Storing wet awning

#1
I just left a festival and my ARB awning and awning room are still wet. It's going to continue to be rainy and wet for the next couple days. Have any of you had issues with mold as a result of stowing your awnings while still wet?
 
#5
i believe he has the walls, if I am remembering correctly from out trip to Death valley.
I need a better storage solution for my rim. The included stuff all is lacking to say the least. I thought of having a bag made but of anyone has a good cheap solution...
 

aaen

Adventurer
#6
buy a duffle bag from REI. get one of the water resistant ones, cheap and strap it to the roof. It wears out get a new one. Don't go high end.
 
#7
buy a duffle bag from REI. get one of the water resistant ones, cheap and strap it to the roof. It wears out get a new one. Don't go high end.
I was thinking this very thing. Any idea what size? I'm terrible at guesstimating volume.
 

aaen

Adventurer
#8
Nope, I’d go off of what size box it came
In and go larger so your not fighting it to roll kt up and put it in.




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#9
I always hand dry off my RTT whether before leaving for home if the opportunity is their or when the day the weather is dry. Mold will grow on the fabric.
 

80t0ylc

Hill & Gully Rider
#12
The guy in the video kinda struck me as - I'm trying to say this in a nice way - prejudice to his understanding of mold/mildew - not open minded. Why was he so obsessed with the stain? With just a little bit of research, I learned a few useful tips.

Mold/mildew can take hold within a couple days, and must be dealt with immediately. Yeah, in the video, he completely forgot about it (no fix for that), but in wet, warm weather, open your tent as soon as possible when you get home or stop for the night. Don't wait for dry weather. It's the closed up and not open to fresh air environment that mold/mildew thrives in. "Moisture from condensation, humidity, rain and snow can leave your tent damp after an outing. Even small amounts of moisture can leave your tent vulnerable to mold and mildew growth." I would recommend opening and airing out your tent after every use, no matter what the weather you experienced on the trip was like.

Current technology has shown that tent material needs to breath. That's why it's not totally waterproof and yet it's the fabric's downfall for mold/mildew damage when neglected. The mold/mildew can get a foothold in the pores of the tent fabric resulting in stains that can't be removed with out almost destroying the fabric. Mold and mildew stains are difficult to remove. If the area does not smell like mildew, the mold has been destroyed and the stain is just a visual but harmless mark.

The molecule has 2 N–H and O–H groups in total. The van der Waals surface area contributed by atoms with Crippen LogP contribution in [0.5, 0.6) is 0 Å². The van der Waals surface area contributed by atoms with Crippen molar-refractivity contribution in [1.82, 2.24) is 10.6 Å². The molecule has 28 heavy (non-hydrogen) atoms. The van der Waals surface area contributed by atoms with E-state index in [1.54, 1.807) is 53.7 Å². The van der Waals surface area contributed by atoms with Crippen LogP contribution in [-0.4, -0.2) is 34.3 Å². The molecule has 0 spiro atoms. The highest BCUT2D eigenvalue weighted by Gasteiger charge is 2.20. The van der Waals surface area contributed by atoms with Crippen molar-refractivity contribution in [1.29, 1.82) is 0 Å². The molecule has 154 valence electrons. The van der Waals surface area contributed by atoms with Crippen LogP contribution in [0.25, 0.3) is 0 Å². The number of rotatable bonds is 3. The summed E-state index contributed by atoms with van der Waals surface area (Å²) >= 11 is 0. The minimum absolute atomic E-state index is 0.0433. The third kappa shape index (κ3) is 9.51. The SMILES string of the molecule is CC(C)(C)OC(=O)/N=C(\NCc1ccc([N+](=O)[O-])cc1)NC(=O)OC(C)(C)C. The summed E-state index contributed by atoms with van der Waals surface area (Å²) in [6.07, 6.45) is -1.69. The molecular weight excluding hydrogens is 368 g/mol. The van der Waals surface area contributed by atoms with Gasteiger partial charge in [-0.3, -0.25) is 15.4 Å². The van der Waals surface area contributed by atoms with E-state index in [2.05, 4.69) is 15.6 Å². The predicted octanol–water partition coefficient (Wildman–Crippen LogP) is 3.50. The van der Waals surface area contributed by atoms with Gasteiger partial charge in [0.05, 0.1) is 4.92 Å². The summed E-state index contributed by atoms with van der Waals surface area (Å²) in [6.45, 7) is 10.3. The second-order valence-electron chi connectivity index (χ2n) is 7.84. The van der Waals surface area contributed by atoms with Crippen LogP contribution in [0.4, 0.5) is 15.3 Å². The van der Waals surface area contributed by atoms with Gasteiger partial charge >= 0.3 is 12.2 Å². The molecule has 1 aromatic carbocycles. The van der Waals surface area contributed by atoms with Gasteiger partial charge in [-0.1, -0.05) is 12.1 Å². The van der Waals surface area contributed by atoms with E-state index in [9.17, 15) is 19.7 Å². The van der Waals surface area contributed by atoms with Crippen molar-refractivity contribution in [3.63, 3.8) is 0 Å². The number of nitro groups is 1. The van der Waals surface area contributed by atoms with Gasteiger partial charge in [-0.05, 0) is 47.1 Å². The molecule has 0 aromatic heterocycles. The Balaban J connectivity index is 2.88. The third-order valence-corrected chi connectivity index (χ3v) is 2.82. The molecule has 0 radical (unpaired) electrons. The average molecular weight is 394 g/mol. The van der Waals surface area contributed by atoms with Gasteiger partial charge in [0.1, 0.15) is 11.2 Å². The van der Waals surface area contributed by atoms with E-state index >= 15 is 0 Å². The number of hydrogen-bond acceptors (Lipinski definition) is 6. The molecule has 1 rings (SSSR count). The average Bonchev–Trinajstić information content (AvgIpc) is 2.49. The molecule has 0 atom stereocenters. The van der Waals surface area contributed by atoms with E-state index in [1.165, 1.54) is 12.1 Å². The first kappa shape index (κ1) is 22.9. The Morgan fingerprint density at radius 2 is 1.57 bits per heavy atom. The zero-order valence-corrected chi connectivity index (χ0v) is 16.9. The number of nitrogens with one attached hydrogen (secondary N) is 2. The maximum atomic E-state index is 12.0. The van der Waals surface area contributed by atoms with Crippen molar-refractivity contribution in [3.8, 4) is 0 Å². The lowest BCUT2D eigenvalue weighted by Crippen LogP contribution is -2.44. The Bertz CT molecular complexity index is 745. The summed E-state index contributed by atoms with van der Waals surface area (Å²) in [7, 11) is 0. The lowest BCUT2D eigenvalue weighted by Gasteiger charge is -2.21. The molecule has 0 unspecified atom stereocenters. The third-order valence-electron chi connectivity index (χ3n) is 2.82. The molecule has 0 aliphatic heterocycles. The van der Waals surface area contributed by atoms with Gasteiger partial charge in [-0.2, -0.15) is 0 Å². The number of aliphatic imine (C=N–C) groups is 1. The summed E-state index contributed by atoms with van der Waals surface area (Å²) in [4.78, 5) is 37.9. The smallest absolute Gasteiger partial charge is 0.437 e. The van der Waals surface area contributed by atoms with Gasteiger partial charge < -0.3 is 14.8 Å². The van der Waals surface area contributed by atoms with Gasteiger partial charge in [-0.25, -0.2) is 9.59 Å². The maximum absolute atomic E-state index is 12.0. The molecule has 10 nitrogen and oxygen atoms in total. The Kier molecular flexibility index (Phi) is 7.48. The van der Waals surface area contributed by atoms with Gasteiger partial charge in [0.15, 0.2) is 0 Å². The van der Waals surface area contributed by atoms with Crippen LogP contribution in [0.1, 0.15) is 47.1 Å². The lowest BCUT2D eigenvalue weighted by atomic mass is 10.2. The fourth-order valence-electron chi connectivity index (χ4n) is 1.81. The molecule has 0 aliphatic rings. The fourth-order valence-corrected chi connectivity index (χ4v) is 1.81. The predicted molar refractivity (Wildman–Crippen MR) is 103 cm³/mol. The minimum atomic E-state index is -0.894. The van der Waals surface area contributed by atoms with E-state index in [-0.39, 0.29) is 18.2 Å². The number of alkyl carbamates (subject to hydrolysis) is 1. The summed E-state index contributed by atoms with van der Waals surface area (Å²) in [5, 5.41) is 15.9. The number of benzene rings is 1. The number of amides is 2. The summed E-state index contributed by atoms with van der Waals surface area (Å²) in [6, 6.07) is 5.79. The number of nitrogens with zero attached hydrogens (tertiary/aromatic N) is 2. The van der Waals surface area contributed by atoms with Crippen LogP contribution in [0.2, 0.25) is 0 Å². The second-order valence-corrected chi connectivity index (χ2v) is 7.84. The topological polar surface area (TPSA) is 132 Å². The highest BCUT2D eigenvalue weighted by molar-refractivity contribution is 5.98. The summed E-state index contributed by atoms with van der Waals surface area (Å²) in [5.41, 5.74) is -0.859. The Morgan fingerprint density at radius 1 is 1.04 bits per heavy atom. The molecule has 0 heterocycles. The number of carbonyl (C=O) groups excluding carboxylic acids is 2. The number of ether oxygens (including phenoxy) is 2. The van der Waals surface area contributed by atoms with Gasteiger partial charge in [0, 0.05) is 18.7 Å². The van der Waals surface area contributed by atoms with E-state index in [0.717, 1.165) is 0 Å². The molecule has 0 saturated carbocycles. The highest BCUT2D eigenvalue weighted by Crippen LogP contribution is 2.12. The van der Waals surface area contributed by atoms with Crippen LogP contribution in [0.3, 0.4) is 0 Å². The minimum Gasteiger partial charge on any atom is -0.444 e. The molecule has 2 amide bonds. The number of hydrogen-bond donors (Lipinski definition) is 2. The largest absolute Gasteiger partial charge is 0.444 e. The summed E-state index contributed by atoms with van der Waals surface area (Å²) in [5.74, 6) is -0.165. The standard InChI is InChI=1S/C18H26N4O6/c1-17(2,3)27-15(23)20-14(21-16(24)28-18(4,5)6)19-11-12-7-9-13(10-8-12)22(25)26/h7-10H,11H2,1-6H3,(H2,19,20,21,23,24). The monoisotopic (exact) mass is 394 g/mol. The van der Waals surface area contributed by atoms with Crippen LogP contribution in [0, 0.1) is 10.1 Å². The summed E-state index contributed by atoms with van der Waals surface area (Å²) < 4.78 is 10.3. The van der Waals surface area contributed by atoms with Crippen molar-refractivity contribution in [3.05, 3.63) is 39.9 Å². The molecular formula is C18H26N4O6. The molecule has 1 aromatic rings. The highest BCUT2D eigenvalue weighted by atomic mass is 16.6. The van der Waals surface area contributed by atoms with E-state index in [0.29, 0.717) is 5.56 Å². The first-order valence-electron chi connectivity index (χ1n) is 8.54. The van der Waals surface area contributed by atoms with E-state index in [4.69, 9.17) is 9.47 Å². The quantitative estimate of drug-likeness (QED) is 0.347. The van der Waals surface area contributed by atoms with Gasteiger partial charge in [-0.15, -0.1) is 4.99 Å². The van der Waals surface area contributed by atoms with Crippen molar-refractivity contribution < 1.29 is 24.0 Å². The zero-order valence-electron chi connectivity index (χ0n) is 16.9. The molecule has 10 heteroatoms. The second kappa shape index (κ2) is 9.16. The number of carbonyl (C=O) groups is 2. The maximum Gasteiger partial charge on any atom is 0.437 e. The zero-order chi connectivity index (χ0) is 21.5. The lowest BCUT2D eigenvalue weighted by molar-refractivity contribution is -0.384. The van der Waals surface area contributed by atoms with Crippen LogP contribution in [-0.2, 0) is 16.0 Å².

It may not be a good idea to use bleach, to clean the mold/mildew off your tent. Bleach is corrosive and can damage the fabric and weatherproofing. An alternate treatment is a solution of one quart of vinegar and a half a teaspoon of dish soap in 5 quarts of hot water. I'd recommend checking with manufacturer's website or help desk to find out what their method of treatment is before cleaning. On canvas, it's recommended to use hydrogen peroxide.

Some useful sources:
Treatment
How to clean Mildew
 
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#13
The guy in the video kinda struck me as - I'm trying to say this in a nice way - prejudice to his understanding of mold/mildew - not open minded. Why was he so obsessed with the stain? With just a little bit of research, I learned a few useful tips.

Mold/mildew can take hold within a couple days, and must be dealt with immediately. Yeah, in the video, he completely forgot about it (no fix for that), but in wet, warm weather, open your tent as soon as possible when you get home or stop for the night. Don't wait for dry weather. It's the closed up and not open to fresh air environment that mold/mildew thrives in. "Moisture from condensation, humidity, rain and snow can leave your tent damp after an outing. Even small amounts of moisture can leave your tent vulnerable to mold and mildew growth." I would recommend opening and airing out your tent after every use, no matter what the weather you experienced on the trip was like.

Current technology has shown that tent material needs to breath. That's why it's not totally waterproof and yet it's the fabric's downfall for mold/mildew damage when neglected. The mold/mildew can get a foothold in the pores of the tent fabric resulting in stains that can't be removed with out almost destroying the fabric. Mold and mildew stains are difficult to remove. If the area does not smell like mildew, the mold has been destroyed and the stain is just a visual but harmless mark.

It may not be a good idea to use bleach, to clean the mold/mildew off your tent. Bleach is corrosive and can damage the fabric and weatherproofing. An alternate treatment is a solution of one quart of vinegar and a half a teaspoon of dish soap in 5 quarts of hot water. I'd recommend checking with manufacturer's website or help desk to find out what their method of treatment is before cleaning. On canvas, it's recommended to use hydrogen peroxide.

Some useful sources:
Treatment
How to clean Mildew
Great answer! Thank you.

I put up my awning and room in the rain and I'm in SW VA so now we're patiently waiting on a hurricane to pass. I'll let the room air out in the garage. The awning... I'll do my best as it's raining, wet every day for the next two weeks here in Roanoke.

Worst case I get a mildew strain. I don't care so long as it doesn't affect the integrity of the fabric.
Again, thanks for the information.
 
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